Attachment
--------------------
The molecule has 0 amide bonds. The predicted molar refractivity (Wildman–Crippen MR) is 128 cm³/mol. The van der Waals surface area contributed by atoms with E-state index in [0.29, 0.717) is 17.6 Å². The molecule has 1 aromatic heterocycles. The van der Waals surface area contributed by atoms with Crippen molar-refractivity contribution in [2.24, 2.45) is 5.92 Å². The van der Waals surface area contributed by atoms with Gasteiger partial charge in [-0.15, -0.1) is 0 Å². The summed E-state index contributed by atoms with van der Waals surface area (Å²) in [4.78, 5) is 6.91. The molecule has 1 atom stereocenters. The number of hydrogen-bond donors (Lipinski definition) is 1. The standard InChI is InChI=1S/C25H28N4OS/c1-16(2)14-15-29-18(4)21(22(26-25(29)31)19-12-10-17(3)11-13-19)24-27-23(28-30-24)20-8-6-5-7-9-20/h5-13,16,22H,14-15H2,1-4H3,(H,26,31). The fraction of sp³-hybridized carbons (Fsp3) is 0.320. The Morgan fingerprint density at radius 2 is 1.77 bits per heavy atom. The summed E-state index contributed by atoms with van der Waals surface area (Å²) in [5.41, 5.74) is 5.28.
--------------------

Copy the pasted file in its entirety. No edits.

The molecule has 0 amide bonds. The predicted molar refractivity (Wildman–Crippen MR) is 128 cm³/mol. The van der Waals surface area contributed by atoms with E-state index in [0.29, 0.717) is 17.6 Å². The molecule has 1 aromatic heterocycles. The van der Waals surface area contributed by atoms with Crippen molar-refractivity contribution in [2.24, 2.45) is 5.92 Å². The van der Waals surface area contributed by atoms with Gasteiger partial charge in [-0.15, -0.1) is 0 Å². The summed E-state index contributed by atoms with van der Waals surface area (Å²) in [4.78, 5) is 6.91. The molecule has 1 atom stereocenters. The number of hydrogen-bond donors (Lipinski definition) is 1. The standard InChI is InChI=1S/C25H28N4OS/c1-16(2)14-15-29-18(4)21(22(26-25(29)31)19-12-10-17(3)11-13-19)24-27-23(28-30-24)20-8-6-5-7-9-20/h5-13,16,22H,14-15H2,1-4H3,(H,26,31). The fraction of sp³-hybridized carbons (Fsp3) is 0.320. The Morgan fingerprint density at radius 2 is 1.77 bits per heavy atom. The summed E-state index contributed by atoms with van der Waals surface area (Å²) in [5.41, 5.74) is 5.28.